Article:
Decision Forest Regression
Creates a regression model using the decision forest algorithm
Category: Initialize Model - Regression
This article describes how to use the Decision Forest Regression module in Azure Machine Learning Studio, to create a regression model based on an ensemble of decision trees.
After you have configured the model, you must train the model using a labeled dataset and the Train Model module. The trained model can then be used to make predictions. Alternatively, the untrained model can be passed to Cross-Validate Model for cross-validation against a labeled data set.
How decision forests work in regression tasks
Decision trees are non-parametric models that perform a sequence of simple tests for each instance, traversing a binary tree data structure until a leaf node (decision) is reached.
Decision trees have these advantages:
They are efficient in both computation and memory usage during training and prediction.
They can represent non-linear decision boundaries.
They perform integrated feature selection and classification and are resilient in the presence of noisy features.
This regression model consists of an ensemble of decision trees. Each tree in a regression decision forest outputs a Gaussian distribution as a prediction. An aggregation is performed over the ensemble of trees to find a Gaussian distribution closest to the combined distribution for all trees in the model.
For more information about the theoretical framework for this algorithm and its implementation, see this article: Decision Forests: A Unified Framework for Classification, Regression, Density Estimation, Manifold Learning and Semi-Supervised Learning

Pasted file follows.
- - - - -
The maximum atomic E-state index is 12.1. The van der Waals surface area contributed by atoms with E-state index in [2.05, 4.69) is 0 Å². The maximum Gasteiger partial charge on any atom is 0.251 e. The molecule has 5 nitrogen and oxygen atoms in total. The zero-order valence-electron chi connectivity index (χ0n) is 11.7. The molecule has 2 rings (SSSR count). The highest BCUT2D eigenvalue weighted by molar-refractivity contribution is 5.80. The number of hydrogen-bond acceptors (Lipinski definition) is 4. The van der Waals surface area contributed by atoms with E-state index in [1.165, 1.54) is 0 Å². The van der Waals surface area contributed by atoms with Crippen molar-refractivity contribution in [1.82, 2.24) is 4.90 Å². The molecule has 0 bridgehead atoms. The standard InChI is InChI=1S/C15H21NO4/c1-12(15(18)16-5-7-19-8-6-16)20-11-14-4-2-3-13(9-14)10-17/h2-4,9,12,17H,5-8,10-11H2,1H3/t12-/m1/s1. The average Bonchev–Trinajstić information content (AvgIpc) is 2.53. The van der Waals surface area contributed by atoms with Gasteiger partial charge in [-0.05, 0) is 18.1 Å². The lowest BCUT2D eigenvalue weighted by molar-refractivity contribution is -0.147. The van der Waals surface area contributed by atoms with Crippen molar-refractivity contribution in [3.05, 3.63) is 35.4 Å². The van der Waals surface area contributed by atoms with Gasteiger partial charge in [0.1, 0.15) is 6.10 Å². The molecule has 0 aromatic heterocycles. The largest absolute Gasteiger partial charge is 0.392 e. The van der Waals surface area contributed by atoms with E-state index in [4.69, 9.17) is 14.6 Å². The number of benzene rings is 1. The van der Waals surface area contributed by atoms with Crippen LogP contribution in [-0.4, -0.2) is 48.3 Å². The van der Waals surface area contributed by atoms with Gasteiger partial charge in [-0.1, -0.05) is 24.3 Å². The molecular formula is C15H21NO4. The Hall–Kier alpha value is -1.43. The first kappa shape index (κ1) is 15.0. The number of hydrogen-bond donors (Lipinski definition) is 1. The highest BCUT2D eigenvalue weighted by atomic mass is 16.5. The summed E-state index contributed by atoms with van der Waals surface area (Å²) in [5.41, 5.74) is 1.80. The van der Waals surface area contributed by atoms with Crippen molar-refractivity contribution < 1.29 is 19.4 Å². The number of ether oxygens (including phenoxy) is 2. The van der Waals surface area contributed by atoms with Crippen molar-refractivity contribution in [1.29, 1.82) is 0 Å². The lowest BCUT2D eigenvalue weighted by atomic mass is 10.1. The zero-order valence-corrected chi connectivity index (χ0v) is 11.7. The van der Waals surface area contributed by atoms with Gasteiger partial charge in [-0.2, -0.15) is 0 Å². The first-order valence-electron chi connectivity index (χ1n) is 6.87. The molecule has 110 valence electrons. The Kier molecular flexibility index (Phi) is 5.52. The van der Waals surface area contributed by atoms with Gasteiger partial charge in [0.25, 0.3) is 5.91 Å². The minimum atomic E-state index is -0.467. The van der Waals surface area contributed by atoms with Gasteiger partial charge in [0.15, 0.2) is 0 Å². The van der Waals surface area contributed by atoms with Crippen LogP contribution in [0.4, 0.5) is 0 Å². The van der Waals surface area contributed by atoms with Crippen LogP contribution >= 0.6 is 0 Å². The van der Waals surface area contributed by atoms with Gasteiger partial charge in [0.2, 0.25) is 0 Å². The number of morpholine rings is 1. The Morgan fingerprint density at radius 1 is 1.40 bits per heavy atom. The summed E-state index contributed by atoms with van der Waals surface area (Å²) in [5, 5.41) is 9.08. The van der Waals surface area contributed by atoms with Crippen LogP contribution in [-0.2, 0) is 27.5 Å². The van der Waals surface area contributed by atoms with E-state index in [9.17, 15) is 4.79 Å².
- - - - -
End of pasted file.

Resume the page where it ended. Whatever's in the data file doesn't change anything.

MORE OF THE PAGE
How to configure Decision Forest Regression Model
Add the Decision Forest Regression module to the experiment. You can find the module in Studio under Machine Learning, Initialize Model, and Regression.
Open the module properties, and for Resampling method, choose the method used to create the individual trees. You can choose from Bagging or Replicate.
Bagging: Bagging is also called bootstrap aggregating. Each tree in a regression decision forest outputs a Gaussian distribution by way of prediction. The aggregation is to find a Gaussian whose first two moments match the moments of the mixture of Gaussians given by combining all Gaussians returned by individual trees.
For more information, see the Wikipedia entry for Bootstrap aggregating.
Replicate: In replication, each tree is trained on exactly the same input data. The determination of which split predicate is used for each tree node remains random and the trees will be diverse.
For more information about the training process with the Replicate option, see Decision Forests for Computer Vision and Medical Image Analysis. Criminisi and J. Shotton. Springer 2013..
Specify how you want the model to be trained, by setting the Create trainer mode option.
If you know how you want to configure the model, you can provide a specific set of values as arguments. You might have learned these values by experimentation or received them as guidance.
If you are not sure of the best parameters, you can find the optimal parameters by specifying multiple values and using a parameter sweep to find the optimal configuration.
Tune Model Hyperparameters will iterate over all possible combinations of the settings you provided and determine the combination of settings that produces the optimal results.
For Number of decision trees, indicate the total number of decision trees to create in the ensemble. By creating more decision trees, you can potentially get better coverage, but training time will increase.
This value also controls the number of trees displayed when visualizing the trained model. if you want to see or print a single tree, you can set the value to 1; however, this means that only one tree will be produced (the tree with the initial set of parameters) and no further iterations will be performed.